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All you need. Potato, onion, parsley, butter, milk and undyed smoked haddock. Don’t skimp on the quality of the smoked haddock as it is crucial. Please, please, please, try to avoid dyed haddock if you can. The Talisker is for the cook and not the dish by the way.

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Skin the Haddock. If that’s a bit techy for you an alternative is to poach the Haddock in some milk for a few minutes, remove, cool, and pick the fish off with a fork. Keep the milk back to use later on.

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What happens next depends on how you like your Cullen Skink. I like mine quite chunky. Kind of like a stew. So I dice everything quite chunky. Others like theirs to be more like a soup or a chowder. In which case you should dice finer. Whatever your preference, the potato, haddock, onion and parsley need dicing. Then soften the onion in a good knob of butter. Soften the onion, don’t fry it.

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Add in the milk and the potato. The milk needs to be as fresh as you can get it and should be full cream. Don’t use skimmed or semi-skimmed. I find it really helps to part boil the potato.

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Next comes a mega important part. Mash up a few parts of the potato. Just a few. Enough to provide some thickening. I’m using a hand masher but pressing the potato with a fork works just fine. As an aside, I’m using a non-stick sauté pan so as to get some decent imagery. A regular everyday saucepan is ideal.

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Finally, add in the fish and the parsley. You may want to break up the fish a little if you want. It’s done when the fish is cooked through and the potato is soft. Some people like to add in a little cream at the end.

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It is very tempting to chef this up with wine, garlic, bay leaf and so on (for me it’s always a struggle to avoid lemon juice). But try to avoid temptation and keep to this simplicity. Please trust me, every additional thing you add will only take away from it. It’s the smoked haddock that really makes this work and is the star of the show. Let it do the talking.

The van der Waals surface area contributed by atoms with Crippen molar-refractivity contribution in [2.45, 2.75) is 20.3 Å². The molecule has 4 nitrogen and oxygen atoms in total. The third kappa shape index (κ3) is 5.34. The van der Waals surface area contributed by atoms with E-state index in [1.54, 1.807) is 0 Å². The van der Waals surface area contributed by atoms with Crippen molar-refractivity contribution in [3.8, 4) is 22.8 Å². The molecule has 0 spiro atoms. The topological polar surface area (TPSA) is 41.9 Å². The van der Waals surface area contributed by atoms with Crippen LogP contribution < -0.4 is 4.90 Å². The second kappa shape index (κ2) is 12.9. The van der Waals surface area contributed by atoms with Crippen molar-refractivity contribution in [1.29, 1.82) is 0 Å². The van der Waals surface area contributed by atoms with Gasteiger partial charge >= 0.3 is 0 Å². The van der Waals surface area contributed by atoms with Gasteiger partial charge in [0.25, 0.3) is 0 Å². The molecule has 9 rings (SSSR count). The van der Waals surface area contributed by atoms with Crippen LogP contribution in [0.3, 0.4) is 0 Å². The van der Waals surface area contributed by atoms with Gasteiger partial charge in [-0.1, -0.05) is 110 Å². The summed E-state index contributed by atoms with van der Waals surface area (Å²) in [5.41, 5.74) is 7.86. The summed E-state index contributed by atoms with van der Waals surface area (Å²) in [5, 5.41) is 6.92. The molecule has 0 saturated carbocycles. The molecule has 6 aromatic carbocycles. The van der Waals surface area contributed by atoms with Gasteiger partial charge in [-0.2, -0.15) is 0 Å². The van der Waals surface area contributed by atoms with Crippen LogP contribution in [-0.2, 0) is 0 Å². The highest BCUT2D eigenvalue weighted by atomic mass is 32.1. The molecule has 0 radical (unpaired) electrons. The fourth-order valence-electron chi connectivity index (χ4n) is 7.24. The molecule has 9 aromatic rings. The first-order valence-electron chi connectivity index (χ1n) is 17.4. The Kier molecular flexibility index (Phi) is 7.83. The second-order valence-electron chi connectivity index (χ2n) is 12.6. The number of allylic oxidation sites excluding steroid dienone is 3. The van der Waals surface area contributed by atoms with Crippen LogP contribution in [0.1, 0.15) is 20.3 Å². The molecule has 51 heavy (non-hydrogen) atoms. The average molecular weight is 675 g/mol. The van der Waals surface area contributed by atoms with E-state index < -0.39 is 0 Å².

Enjoy.

Brussels “Colcannon” Cakes

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This posting really follows on from an earlier post from this year when I dazzled the world with my deep insights into the world of the potato and Colcannon. Seeing as a Brussels sprout does seem a little like a mini cabbage then why not use it in a Colcannon? So I tried it and it was brilliant. Then I thought to myself why not go a step further and make it a potato cake? I tried it and it was brilliant. So here we are rapidly approaching the festive season and the inevitable avalanche of Brussels sprouts. So, dear followers, I present to you a possible alternative to plain boiling for your consideration. The Brussels ‘Colcannon’ Cake. By the way, I’m not claiming this is the most perfectly worked out dish since the creation of mankind. No doubt, any proper cook stumbling upon this could probably do a lot to improve.

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Chop up the ingredients of potato, Brussels sprouts, onion and butter. A fine dice for the onion and Brussels is good. The potato needs to be cooked until soft and the onion and Brussels sprouts need to be softened in a frying pan using the butter.

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What I really like about this is the colour. As the Brussels soften in the pan they take on a really bright and vibrant green colour. Contrasted with the red of the onion and the white of the potato it really looks the part. Mash it all into the potato. Then comes the tricky part that, I admit, I haven’t properly thought through. That is, turning them in to cakes. This is the tricky bit as they are prone to fall apart. Maybe some beaten egg as a binding would help?

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Turn the mix into “snowballs”. Form them really tightly just like you would a snowball you are about to throw. Then flatten them slightly whilst maintaining the edge. Add to a frying pan with plenty of hot oil. Fry them vigorously until you judge them to be browning (I can tell by the smell). It only takes a couple of minutes. As they cook gently squash and shape them with a fish slice. You may need to do this a few times to avoid breaking them up. You really do have to be very careful and vigilant with this. It is no time to take a phone call. Very carefully turn them over with the fish slice and continue to fry, squash and shape. When you judge the other side cooked (I do it by smell) serve them to a plate. There may well be a better way to do this. I’m open to suggestions. It’s the taste of fried potato that makes this amazing.